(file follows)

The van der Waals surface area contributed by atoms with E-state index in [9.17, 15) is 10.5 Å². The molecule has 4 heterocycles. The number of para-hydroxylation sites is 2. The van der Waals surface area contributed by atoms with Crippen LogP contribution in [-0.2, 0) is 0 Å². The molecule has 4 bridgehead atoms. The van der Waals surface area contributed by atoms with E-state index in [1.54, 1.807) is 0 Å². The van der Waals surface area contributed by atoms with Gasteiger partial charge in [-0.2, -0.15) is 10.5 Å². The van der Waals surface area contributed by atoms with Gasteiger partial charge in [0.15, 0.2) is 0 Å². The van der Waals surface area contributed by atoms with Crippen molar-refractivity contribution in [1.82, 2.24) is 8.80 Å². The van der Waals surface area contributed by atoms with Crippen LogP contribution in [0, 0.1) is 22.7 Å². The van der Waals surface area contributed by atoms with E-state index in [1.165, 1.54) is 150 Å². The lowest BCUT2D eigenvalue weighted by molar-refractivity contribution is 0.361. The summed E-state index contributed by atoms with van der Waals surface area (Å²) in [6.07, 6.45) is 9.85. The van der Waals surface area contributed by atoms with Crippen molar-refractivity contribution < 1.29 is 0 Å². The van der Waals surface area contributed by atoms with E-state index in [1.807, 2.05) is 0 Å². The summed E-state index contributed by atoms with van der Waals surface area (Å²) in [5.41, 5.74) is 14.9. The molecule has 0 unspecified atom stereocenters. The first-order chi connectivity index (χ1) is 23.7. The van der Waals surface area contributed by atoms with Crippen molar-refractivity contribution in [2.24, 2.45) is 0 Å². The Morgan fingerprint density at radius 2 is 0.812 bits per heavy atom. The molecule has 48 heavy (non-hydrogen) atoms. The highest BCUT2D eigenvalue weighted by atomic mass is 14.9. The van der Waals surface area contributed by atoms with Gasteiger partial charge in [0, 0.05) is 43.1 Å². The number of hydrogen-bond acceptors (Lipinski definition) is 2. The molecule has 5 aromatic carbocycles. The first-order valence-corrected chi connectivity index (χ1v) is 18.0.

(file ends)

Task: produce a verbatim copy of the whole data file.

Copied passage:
The van der Waals surface area contributed by atoms with E-state index in [9.17, 15) is 10.5 Å². The molecule has 4 heterocycles. The number of para-hydroxylation sites is 2. The van der Waals surface area contributed by atoms with Crippen LogP contribution in [-0.2, 0) is 0 Å². The molecule has 4 bridgehead atoms. The van der Waals surface area contributed by atoms with E-state index in [1.54, 1.807) is 0 Å². The van der Waals surface area contributed by atoms with Gasteiger partial charge in [-0.2, -0.15) is 10.5 Å². The van der Waals surface area contributed by atoms with Gasteiger partial charge in [0.15, 0.2) is 0 Å². The van der Waals surface area contributed by atoms with Crippen molar-refractivity contribution in [1.82, 2.24) is 8.80 Å². The van der Waals surface area contributed by atoms with Crippen LogP contribution in [0, 0.1) is 22.7 Å². The van der Waals surface area contributed by atoms with E-state index in [1.165, 1.54) is 150 Å². The lowest BCUT2D eigenvalue weighted by molar-refractivity contribution is 0.361. The summed E-state index contributed by atoms with van der Waals surface area (Å²) in [6.07, 6.45) is 9.85. The van der Waals surface area contributed by atoms with Crippen molar-refractivity contribution < 1.29 is 0 Å². The van der Waals surface area contributed by atoms with E-state index in [1.807, 2.05) is 0 Å². The summed E-state index contributed by atoms with van der Waals surface area (Å²) in [5.41, 5.74) is 14.9. The molecule has 0 unspecified atom stereocenters. The first-order chi connectivity index (χ1) is 23.7. The van der Waals surface area contributed by atoms with Crippen molar-refractivity contribution in [2.24, 2.45) is 0 Å². The Morgan fingerprint density at radius 2 is 0.812 bits per heavy atom. The molecule has 48 heavy (non-hydrogen) atoms. The highest BCUT2D eigenvalue weighted by atomic mass is 14.9. The van der Waals surface area contributed by atoms with Gasteiger partial charge in [0, 0.05) is 43.1 Å². The number of hydrogen-bond acceptors (Lipinski definition) is 2. The molecule has 5 aromatic carbocycles. The first-order valence-corrected chi connectivity index (χ1v) is 18.0.